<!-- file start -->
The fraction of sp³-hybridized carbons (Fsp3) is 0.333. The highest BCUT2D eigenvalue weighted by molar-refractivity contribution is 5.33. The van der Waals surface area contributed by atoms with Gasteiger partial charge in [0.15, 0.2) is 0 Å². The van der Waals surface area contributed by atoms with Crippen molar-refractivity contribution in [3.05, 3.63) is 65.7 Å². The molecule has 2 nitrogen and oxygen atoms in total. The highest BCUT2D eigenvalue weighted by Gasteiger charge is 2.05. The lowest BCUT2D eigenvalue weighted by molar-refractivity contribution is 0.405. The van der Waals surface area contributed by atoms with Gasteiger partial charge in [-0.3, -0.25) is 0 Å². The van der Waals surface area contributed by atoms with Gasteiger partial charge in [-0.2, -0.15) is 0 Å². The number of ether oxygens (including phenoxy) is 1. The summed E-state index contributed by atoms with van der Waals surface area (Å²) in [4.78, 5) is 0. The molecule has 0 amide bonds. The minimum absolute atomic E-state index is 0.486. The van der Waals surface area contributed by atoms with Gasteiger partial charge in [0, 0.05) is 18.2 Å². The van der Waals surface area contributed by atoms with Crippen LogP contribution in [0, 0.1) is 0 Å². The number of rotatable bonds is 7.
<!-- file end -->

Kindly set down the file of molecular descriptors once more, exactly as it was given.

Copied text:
The fraction of sp³-hybridized carbons (Fsp3) is 0.333. The highest BCUT2D eigenvalue weighted by molar-refractivity contribution is 5.33. The van der Waals surface area contributed by atoms with Gasteiger partial charge in [0.15, 0.2) is 0 Å². The van der Waals surface area contributed by atoms with Crippen molar-refractivity contribution in [3.05, 3.63) is 65.7 Å². The molecule has 2 nitrogen and oxygen atoms in total. The highest BCUT2D eigenvalue weighted by Gasteiger charge is 2.05. The lowest BCUT2D eigenvalue weighted by molar-refractivity contribution is 0.405. The van der Waals surface area contributed by atoms with Gasteiger partial charge in [-0.3, -0.25) is 0 Å². The van der Waals surface area contributed by atoms with Gasteiger partial charge in [-0.2, -0.15) is 0 Å². The number of ether oxygens (including phenoxy) is 1. The summed E-state index contributed by atoms with van der Waals surface area (Å²) in [4.78, 5) is 0. The molecule has 0 amide bonds. The minimum absolute atomic E-state index is 0.486. The van der Waals surface area contributed by atoms with Gasteiger partial charge in [0, 0.05) is 18.2 Å². The van der Waals surface area contributed by atoms with Crippen LogP contribution in [0, 0.1) is 0 Å². The number of rotatable bonds is 7.